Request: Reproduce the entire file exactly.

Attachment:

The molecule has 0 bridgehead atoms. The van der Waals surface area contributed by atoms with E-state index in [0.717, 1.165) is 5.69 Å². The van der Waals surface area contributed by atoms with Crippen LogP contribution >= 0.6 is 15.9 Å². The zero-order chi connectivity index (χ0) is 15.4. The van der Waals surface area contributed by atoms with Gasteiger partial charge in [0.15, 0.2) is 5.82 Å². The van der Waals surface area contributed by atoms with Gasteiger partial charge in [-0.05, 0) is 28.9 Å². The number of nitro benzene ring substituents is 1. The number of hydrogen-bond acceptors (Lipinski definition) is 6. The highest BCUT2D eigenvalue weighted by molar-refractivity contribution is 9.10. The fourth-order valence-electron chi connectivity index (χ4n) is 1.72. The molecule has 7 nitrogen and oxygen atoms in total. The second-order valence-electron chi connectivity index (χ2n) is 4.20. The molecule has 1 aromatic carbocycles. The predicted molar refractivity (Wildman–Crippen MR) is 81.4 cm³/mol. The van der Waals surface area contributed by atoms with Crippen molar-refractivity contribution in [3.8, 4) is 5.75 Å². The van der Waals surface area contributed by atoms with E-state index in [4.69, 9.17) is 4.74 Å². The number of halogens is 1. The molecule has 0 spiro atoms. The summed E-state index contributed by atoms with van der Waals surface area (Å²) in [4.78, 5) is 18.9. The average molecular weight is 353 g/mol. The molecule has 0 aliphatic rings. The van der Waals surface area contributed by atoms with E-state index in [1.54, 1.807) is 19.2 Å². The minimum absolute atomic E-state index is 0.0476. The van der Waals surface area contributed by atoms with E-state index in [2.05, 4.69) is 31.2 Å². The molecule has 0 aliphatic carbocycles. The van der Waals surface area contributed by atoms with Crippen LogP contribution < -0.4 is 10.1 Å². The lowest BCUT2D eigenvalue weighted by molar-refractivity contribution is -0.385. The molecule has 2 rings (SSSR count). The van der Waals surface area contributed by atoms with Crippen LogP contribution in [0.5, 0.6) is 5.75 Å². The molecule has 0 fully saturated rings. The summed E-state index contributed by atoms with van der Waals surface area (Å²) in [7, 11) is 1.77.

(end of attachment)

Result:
The molecule has 0 bridgehead atoms. The van der Waals surface area contributed by atoms with E-state index in [0.717, 1.165) is 5.69 Å². The van der Waals surface area contributed by atoms with Crippen LogP contribution >= 0.6 is 15.9 Å². The zero-order chi connectivity index (χ0) is 15.4. The van der Waals surface area contributed by atoms with Gasteiger partial charge in [0.15, 0.2) is 5.82 Å². The van der Waals surface area contributed by atoms with Gasteiger partial charge in [-0.05, 0) is 28.9 Å². The number of nitro benzene ring substituents is 1. The number of hydrogen-bond acceptors (Lipinski definition) is 6. The highest BCUT2D eigenvalue weighted by molar-refractivity contribution is 9.10. The fourth-order valence-electron chi connectivity index (χ4n) is 1.72. The molecule has 7 nitrogen and oxygen atoms in total. The second-order valence-electron chi connectivity index (χ2n) is 4.20. The molecule has 1 aromatic carbocycles. The predicted molar refractivity (Wildman–Crippen MR) is 81.4 cm³/mol. The van der Waals surface area contributed by atoms with Crippen molar-refractivity contribution in [3.8, 4) is 5.75 Å². The van der Waals surface area contributed by atoms with E-state index in [4.69, 9.17) is 4.74 Å². The number of halogens is 1. The molecule has 0 spiro atoms. The summed E-state index contributed by atoms with van der Waals surface area (Å²) in [4.78, 5) is 18.9. The average molecular weight is 353 g/mol. The molecule has 0 aliphatic rings. The van der Waals surface area contributed by atoms with E-state index in [1.54, 1.807) is 19.2 Å². The minimum absolute atomic E-state index is 0.0476. The van der Waals surface area contributed by atoms with E-state index in [2.05, 4.69) is 31.2 Å². The molecule has 0 aliphatic carbocycles. The van der Waals surface area contributed by atoms with Crippen LogP contribution < -0.4 is 10.1 Å². The lowest BCUT2D eigenvalue weighted by molar-refractivity contribution is -0.385. The molecule has 2 rings (SSSR count). The van der Waals surface area contributed by atoms with Crippen LogP contribution in [0.5, 0.6) is 5.75 Å². The molecule has 0 fully saturated rings. The summed E-state index contributed by atoms with van der Waals surface area (Å²) in [7, 11) is 1.77.